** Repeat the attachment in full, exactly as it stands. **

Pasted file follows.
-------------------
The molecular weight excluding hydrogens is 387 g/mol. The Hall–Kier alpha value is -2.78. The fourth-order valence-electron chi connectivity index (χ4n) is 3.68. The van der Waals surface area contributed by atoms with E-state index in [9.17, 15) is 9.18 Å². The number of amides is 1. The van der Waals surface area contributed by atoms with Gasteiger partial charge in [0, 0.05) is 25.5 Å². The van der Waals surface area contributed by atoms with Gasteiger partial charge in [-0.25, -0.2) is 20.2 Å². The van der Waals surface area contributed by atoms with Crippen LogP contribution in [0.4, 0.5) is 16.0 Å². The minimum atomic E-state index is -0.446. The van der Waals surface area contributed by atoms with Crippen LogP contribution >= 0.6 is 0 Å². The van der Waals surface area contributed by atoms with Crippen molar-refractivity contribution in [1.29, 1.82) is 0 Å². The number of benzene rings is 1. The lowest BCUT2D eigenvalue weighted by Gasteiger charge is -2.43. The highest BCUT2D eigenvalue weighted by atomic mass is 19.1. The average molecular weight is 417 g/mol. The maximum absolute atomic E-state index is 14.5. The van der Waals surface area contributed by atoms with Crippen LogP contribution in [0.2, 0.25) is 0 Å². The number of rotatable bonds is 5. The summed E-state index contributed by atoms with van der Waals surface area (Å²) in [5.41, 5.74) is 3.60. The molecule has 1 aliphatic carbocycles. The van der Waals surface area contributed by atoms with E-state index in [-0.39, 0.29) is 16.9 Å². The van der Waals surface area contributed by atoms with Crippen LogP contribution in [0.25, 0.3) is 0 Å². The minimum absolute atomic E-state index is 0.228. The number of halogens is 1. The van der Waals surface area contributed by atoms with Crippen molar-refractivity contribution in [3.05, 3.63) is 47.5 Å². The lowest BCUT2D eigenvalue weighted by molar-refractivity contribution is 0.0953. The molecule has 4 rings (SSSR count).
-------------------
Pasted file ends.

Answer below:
The molecular weight excluding hydrogens is 387 g/mol. The Hall–Kier alpha value is -2.78. The fourth-order valence-electron chi connectivity index (χ4n) is 3.68. The van der Waals surface area contributed by atoms with E-state index in [9.17, 15) is 9.18 Å². The number of amides is 1. The van der Waals surface area contributed by atoms with Gasteiger partial charge in [0, 0.05) is 25.5 Å². The van der Waals surface area contributed by atoms with Gasteiger partial charge in [-0.25, -0.2) is 20.2 Å². The van der Waals surface area contributed by atoms with Crippen LogP contribution in [0.4, 0.5) is 16.0 Å². The minimum atomic E-state index is -0.446. The van der Waals surface area contributed by atoms with Crippen LogP contribution >= 0.6 is 0 Å². The van der Waals surface area contributed by atoms with Crippen molar-refractivity contribution in [1.29, 1.82) is 0 Å². The number of benzene rings is 1. The lowest BCUT2D eigenvalue weighted by Gasteiger charge is -2.43. The highest BCUT2D eigenvalue weighted by atomic mass is 19.1. The average molecular weight is 417 g/mol. The maximum absolute atomic E-state index is 14.5. The van der Waals surface area contributed by atoms with Crippen LogP contribution in [0.2, 0.25) is 0 Å². The number of rotatable bonds is 5. The summed E-state index contributed by atoms with van der Waals surface area (Å²) in [5.41, 5.74) is 3.60. The molecule has 1 aliphatic carbocycles. The van der Waals surface area contributed by atoms with E-state index in [-0.39, 0.29) is 16.9 Å². The van der Waals surface area contributed by atoms with Crippen LogP contribution in [0.25, 0.3) is 0 Å². The minimum absolute atomic E-state index is 0.228. The number of halogens is 1. The van der Waals surface area contributed by atoms with Crippen molar-refractivity contribution in [3.05, 3.63) is 47.5 Å². The lowest BCUT2D eigenvalue weighted by molar-refractivity contribution is 0.0953. The molecule has 4 rings (SSSR count).